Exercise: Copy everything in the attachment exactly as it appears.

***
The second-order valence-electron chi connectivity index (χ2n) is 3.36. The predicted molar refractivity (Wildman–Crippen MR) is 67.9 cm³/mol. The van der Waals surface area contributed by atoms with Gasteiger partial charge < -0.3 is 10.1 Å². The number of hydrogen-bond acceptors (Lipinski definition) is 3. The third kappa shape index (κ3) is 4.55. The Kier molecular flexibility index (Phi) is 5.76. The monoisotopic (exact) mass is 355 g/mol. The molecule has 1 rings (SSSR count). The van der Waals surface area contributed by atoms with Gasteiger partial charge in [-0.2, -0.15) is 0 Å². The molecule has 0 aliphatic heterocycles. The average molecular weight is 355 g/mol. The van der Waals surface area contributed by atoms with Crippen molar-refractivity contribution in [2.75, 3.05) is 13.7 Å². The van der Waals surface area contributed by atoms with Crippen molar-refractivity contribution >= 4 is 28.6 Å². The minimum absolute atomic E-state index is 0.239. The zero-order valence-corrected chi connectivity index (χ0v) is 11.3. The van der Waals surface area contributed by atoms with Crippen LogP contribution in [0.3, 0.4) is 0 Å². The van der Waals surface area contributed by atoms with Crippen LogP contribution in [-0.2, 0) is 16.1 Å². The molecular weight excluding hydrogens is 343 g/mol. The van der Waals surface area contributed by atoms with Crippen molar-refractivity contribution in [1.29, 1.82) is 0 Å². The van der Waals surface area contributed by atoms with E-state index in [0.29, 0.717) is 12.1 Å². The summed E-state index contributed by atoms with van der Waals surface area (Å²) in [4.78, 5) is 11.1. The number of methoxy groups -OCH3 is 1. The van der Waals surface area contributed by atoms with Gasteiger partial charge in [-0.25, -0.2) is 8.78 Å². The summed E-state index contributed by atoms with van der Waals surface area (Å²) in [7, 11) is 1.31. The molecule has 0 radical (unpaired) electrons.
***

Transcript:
The second-order valence-electron chi connectivity index (χ2n) is 3.36. The predicted molar refractivity (Wildman–Crippen MR) is 67.9 cm³/mol. The van der Waals surface area contributed by atoms with Gasteiger partial charge < -0.3 is 10.1 Å². The number of hydrogen-bond acceptors (Lipinski definition) is 3. The third kappa shape index (κ3) is 4.55. The Kier molecular flexibility index (Phi) is 5.76. The monoisotopic (exact) mass is 355 g/mol. The molecule has 1 rings (SSSR count). The van der Waals surface area contributed by atoms with Gasteiger partial charge in [-0.2, -0.15) is 0 Å². The molecule has 0 aliphatic heterocycles. The average molecular weight is 355 g/mol. The van der Waals surface area contributed by atoms with Crippen molar-refractivity contribution in [2.75, 3.05) is 13.7 Å². The van der Waals surface area contributed by atoms with Crippen molar-refractivity contribution >= 4 is 28.6 Å². The minimum absolute atomic E-state index is 0.239. The zero-order valence-corrected chi connectivity index (χ0v) is 11.3. The van der Waals surface area contributed by atoms with Crippen LogP contribution in [0.3, 0.4) is 0 Å². The van der Waals surface area contributed by atoms with Crippen LogP contribution in [-0.2, 0) is 16.1 Å². The molecular weight excluding hydrogens is 343 g/mol. The van der Waals surface area contributed by atoms with Crippen molar-refractivity contribution in [1.29, 1.82) is 0 Å². The van der Waals surface area contributed by atoms with E-state index in [0.29, 0.717) is 12.1 Å². The summed E-state index contributed by atoms with van der Waals surface area (Å²) in [4.78, 5) is 11.1. The number of methoxy groups -OCH3 is 1. The van der Waals surface area contributed by atoms with Gasteiger partial charge in [-0.25, -0.2) is 8.78 Å². The summed E-state index contributed by atoms with van der Waals surface area (Å²) in [7, 11) is 1.31. The molecule has 0 radical (unpaired) electrons.